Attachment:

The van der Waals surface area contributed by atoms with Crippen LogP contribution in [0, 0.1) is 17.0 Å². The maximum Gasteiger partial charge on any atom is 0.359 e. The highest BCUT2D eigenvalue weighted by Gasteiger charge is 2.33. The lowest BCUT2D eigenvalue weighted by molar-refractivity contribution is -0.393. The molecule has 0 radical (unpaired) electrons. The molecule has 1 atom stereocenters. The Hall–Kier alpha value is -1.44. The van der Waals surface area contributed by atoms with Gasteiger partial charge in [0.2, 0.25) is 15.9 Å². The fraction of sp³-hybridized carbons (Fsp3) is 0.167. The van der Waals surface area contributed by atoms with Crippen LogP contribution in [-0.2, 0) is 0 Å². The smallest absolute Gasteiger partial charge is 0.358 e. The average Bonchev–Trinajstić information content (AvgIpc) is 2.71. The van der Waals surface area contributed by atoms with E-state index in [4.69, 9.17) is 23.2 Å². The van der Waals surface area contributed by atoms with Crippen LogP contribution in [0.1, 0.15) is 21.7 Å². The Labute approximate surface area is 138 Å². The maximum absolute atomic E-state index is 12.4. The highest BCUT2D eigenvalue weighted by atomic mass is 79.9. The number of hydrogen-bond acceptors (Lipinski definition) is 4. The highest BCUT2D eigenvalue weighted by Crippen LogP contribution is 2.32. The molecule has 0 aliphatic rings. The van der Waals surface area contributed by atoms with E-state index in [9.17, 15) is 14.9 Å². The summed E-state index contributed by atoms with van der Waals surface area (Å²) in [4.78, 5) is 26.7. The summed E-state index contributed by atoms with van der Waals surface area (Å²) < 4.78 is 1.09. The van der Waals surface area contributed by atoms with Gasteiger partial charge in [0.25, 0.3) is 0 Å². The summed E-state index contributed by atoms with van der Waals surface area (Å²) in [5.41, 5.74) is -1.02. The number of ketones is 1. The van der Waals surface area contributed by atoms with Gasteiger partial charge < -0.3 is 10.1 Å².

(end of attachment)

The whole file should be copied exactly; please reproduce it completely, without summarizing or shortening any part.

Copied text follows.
The van der Waals surface area contributed by atoms with Crippen LogP contribution in [0, 0.1) is 17.0 Å². The maximum Gasteiger partial charge on any atom is 0.359 e. The highest BCUT2D eigenvalue weighted by Gasteiger charge is 2.33. The lowest BCUT2D eigenvalue weighted by molar-refractivity contribution is -0.393. The molecule has 0 radical (unpaired) electrons. The molecule has 1 atom stereocenters. The Hall–Kier alpha value is -1.44. The van der Waals surface area contributed by atoms with Gasteiger partial charge in [0.2, 0.25) is 15.9 Å². The fraction of sp³-hybridized carbons (Fsp3) is 0.167. The van der Waals surface area contributed by atoms with Crippen LogP contribution in [-0.2, 0) is 0 Å². The smallest absolute Gasteiger partial charge is 0.358 e. The average Bonchev–Trinajstić information content (AvgIpc) is 2.71. The van der Waals surface area contributed by atoms with E-state index in [4.69, 9.17) is 23.2 Å². The van der Waals surface area contributed by atoms with Crippen LogP contribution in [0.1, 0.15) is 21.7 Å². The Labute approximate surface area is 138 Å². The maximum absolute atomic E-state index is 12.4. The highest BCUT2D eigenvalue weighted by atomic mass is 79.9. The number of hydrogen-bond acceptors (Lipinski definition) is 4. The highest BCUT2D eigenvalue weighted by Crippen LogP contribution is 2.32. The molecule has 0 aliphatic rings. The van der Waals surface area contributed by atoms with E-state index in [9.17, 15) is 14.9 Å². The summed E-state index contributed by atoms with van der Waals surface area (Å²) in [4.78, 5) is 26.7. The summed E-state index contributed by atoms with van der Waals surface area (Å²) < 4.78 is 1.09. The van der Waals surface area contributed by atoms with Gasteiger partial charge in [0.25, 0.3) is 0 Å². The summed E-state index contributed by atoms with van der Waals surface area (Å²) in [5.41, 5.74) is -1.02. The number of ketones is 1. The van der Waals surface area contributed by atoms with Gasteiger partial charge < -0.3 is 10.1 Å².